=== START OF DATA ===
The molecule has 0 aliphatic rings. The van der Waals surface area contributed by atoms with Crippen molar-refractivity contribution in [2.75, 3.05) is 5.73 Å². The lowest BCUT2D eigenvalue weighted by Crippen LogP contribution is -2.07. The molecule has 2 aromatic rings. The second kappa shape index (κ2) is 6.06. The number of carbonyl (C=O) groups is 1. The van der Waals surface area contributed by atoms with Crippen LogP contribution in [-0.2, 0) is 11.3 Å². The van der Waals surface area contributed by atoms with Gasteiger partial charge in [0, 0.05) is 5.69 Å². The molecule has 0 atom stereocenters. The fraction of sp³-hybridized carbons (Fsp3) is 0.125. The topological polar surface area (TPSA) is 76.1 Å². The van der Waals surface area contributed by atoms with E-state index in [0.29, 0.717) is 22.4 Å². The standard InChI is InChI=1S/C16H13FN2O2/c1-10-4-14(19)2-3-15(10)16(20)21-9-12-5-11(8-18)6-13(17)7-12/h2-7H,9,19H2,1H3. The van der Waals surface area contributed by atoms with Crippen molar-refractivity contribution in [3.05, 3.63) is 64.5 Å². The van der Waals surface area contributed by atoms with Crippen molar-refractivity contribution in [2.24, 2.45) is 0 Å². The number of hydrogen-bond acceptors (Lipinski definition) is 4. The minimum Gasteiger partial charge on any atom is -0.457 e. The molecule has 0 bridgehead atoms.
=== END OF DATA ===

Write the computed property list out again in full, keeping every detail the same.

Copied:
The molecule has 0 aliphatic rings. The van der Waals surface area contributed by atoms with Crippen molar-refractivity contribution in [2.75, 3.05) is 5.73 Å². The lowest BCUT2D eigenvalue weighted by Crippen LogP contribution is -2.07. The molecule has 2 aromatic rings. The second kappa shape index (κ2) is 6.06. The number of carbonyl (C=O) groups is 1. The van der Waals surface area contributed by atoms with Crippen LogP contribution in [-0.2, 0) is 11.3 Å². The van der Waals surface area contributed by atoms with Gasteiger partial charge in [0, 0.05) is 5.69 Å². The molecule has 0 atom stereocenters. The fraction of sp³-hybridized carbons (Fsp3) is 0.125. The topological polar surface area (TPSA) is 76.1 Å². The van der Waals surface area contributed by atoms with E-state index in [0.29, 0.717) is 22.4 Å². The standard InChI is InChI=1S/C16H13FN2O2/c1-10-4-14(19)2-3-15(10)16(20)21-9-12-5-11(8-18)6-13(17)7-12/h2-7H,9,19H2,1H3. The van der Waals surface area contributed by atoms with Crippen molar-refractivity contribution in [3.05, 3.63) is 64.5 Å². The van der Waals surface area contributed by atoms with Crippen molar-refractivity contribution in [2.24, 2.45) is 0 Å². The number of hydrogen-bond acceptors (Lipinski definition) is 4. The minimum Gasteiger partial charge on any atom is -0.457 e. The molecule has 0 bridgehead atoms.